Update: US sanctions on Cuba
Multiple lawsuits filed under Libertad Act
In our recent article in May 2019 on the recent major shifts in the US sanctions policy towards Cuba. Specifically, we treated the activation of the long dormant Title III of the Cuban Liberty and Democratic Solidarity Act of 1996 ("Libertad Act" or "Helms-Burton Act").
As we described in our article, the newly activated Title III of the Libertad Act authorizes US nationals who formerly owned commercial property expropriated by the Cuban government after the Cuban Revolution in 1959 to file suit against any – including foreign – person who is, or have been, "trafficking" in that property. In April, US Department of State estimated that activation of Title III could produce up to 200 000 claims in the tens of billions of dollars range. Since our last update in May, multiple major lawsuits have been filed in various US courts.
For example, already in May, Exxon Mobil Corp filed suit against the Cuban entities Cuba-Petroleo and Cimex Corporation to recover USD 280 000 000 in monetary damages. They proffer that Cuba-Petroleo and Cimex Corporation have profited from property that was confiscated from Exxon Mobil by the Cuban government after the Cuban Revolution, including an oil refinery and gasoline stations. Further, in July, several Cuban Americans sued French bank Societe Generale for USD 792 000 000, proffering that Societe Generale has "trafficked" in the plaintiffs' expropriated property by doing business with the central bank of Cuba, which expropriated smaller Cuban banks – including that of the plaintiffs' family – after the Cuban Revolution.
Other examples are the lawsuit against British-American cruise line Carnival Corporation, who allegedly has been using certain port terminals and warehouse facilities that were nationalized after the Revolution, and the lawsuit against travel booking platform Trivago who, allegedly, has been profiting from hotel property expropriated by the Cuban government.
As we touched upon in May, the EU views Title III as secondary sanctions on foreign companies operating in Cuba and has warned that they will make use of the EU Blocking Regulation to hamper the pursuit of Title III claims against EU persons. The EU may ban enforcement or recognition of foreign judgements based on Title III. However, as there is sparse precedent on the EU Blocking Regulation, it remains to be seen how the EU will handle Title III claims in practice.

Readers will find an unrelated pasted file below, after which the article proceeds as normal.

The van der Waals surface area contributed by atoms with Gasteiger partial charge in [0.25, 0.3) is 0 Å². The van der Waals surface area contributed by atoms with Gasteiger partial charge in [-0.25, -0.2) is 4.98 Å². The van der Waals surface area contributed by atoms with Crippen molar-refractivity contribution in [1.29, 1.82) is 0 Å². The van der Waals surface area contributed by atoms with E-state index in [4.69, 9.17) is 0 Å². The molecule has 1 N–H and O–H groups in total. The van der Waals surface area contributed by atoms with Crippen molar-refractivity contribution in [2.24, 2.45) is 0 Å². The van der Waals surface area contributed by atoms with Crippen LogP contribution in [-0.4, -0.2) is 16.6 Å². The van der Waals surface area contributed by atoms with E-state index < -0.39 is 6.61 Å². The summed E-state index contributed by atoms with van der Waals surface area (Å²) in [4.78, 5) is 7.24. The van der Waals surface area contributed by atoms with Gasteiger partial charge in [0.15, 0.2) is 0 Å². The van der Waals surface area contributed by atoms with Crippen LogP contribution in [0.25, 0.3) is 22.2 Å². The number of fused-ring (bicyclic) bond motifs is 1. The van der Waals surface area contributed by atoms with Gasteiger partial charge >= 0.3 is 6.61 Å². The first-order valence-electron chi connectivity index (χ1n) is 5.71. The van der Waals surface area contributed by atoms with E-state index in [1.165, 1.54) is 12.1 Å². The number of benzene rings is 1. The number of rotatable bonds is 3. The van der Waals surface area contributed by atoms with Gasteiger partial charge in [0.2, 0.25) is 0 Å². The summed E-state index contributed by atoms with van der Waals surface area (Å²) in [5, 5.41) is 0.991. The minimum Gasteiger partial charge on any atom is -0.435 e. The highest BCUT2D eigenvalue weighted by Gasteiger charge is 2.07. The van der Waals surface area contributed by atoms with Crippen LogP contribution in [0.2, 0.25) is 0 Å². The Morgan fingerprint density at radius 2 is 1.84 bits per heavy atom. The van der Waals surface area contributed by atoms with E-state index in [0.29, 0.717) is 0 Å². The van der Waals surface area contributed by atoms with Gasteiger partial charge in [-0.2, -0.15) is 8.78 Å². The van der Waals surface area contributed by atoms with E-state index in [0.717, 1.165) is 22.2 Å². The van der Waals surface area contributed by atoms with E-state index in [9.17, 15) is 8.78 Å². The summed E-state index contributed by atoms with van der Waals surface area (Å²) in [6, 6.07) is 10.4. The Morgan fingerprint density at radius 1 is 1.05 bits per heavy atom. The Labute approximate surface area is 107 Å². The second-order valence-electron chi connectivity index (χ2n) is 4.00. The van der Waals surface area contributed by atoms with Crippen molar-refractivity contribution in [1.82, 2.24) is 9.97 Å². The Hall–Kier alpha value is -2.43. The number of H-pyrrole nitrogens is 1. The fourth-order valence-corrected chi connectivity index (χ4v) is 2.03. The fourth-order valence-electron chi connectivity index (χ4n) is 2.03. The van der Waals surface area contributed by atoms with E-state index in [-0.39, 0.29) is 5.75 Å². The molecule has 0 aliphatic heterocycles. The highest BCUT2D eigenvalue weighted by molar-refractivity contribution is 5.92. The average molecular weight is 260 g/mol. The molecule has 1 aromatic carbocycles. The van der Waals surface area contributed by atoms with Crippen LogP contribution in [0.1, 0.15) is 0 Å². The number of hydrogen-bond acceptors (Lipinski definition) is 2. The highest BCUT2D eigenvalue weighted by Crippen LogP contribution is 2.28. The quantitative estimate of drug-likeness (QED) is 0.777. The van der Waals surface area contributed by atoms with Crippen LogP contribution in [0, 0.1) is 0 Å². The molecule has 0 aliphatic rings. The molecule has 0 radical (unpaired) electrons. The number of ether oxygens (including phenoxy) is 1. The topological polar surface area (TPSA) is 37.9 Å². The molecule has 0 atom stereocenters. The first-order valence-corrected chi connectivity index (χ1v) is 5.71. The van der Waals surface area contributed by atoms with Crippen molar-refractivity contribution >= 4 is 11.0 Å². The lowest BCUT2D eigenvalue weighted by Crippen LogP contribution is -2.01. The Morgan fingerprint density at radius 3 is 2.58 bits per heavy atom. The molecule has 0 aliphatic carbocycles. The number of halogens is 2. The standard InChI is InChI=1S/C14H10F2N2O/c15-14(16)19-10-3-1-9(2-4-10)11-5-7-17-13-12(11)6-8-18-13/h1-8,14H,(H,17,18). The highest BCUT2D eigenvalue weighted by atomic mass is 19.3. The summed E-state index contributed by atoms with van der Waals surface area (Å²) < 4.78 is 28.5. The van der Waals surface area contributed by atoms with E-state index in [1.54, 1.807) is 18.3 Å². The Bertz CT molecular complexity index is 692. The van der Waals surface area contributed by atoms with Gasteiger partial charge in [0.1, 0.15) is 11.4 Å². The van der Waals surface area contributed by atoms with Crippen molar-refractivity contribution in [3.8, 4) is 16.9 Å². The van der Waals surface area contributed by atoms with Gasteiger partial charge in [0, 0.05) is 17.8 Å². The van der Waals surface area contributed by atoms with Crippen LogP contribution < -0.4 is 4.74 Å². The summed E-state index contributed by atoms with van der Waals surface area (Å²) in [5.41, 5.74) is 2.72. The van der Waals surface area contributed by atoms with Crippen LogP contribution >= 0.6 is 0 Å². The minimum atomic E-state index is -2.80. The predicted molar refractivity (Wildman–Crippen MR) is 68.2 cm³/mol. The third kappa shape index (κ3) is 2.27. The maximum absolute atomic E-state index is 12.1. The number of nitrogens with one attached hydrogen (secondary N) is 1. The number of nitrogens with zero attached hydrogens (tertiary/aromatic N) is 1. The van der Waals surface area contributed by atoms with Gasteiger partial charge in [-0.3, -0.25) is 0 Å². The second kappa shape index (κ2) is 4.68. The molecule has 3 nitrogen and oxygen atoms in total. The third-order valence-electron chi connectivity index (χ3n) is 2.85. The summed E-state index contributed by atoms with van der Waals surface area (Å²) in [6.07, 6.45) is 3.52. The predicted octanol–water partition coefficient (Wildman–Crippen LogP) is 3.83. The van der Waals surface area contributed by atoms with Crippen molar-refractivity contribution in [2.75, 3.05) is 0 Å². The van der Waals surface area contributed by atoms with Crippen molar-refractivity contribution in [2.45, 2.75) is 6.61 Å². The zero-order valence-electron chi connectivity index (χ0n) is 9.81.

60 year anniversary of Cuban Revolution sparks new sanctions designations
The Trump Administration's focus on Cuba has not been lightened since the activation of the Libertad Act mentioned above.
For example, on 26 July 2019, US Department of State added four sub-entities owned by the Cuban military to the Cuba Restricted List, meaning that no person subject to US jurisdiction may financially interact with them. Notably, the Department of State underlined that this was done on the day "sixty years after Castro promised to improve the lives of the Cuban people" and that "the revolution continues to fail its people by squandering Cuba’s economic potential through mismanagement and oppressing brave Cubans that continue the fight for freedom" (US Department of State press release). On the same day, the US Secretary of State announced visa restrictions on certain Cuban officials and other individuals engaging in "exploitative and coercive labor practises" under the Immigration and Nationality Act.
The Trump Administration does thus not seem to be easing up on its sanctions pressure against Cuba.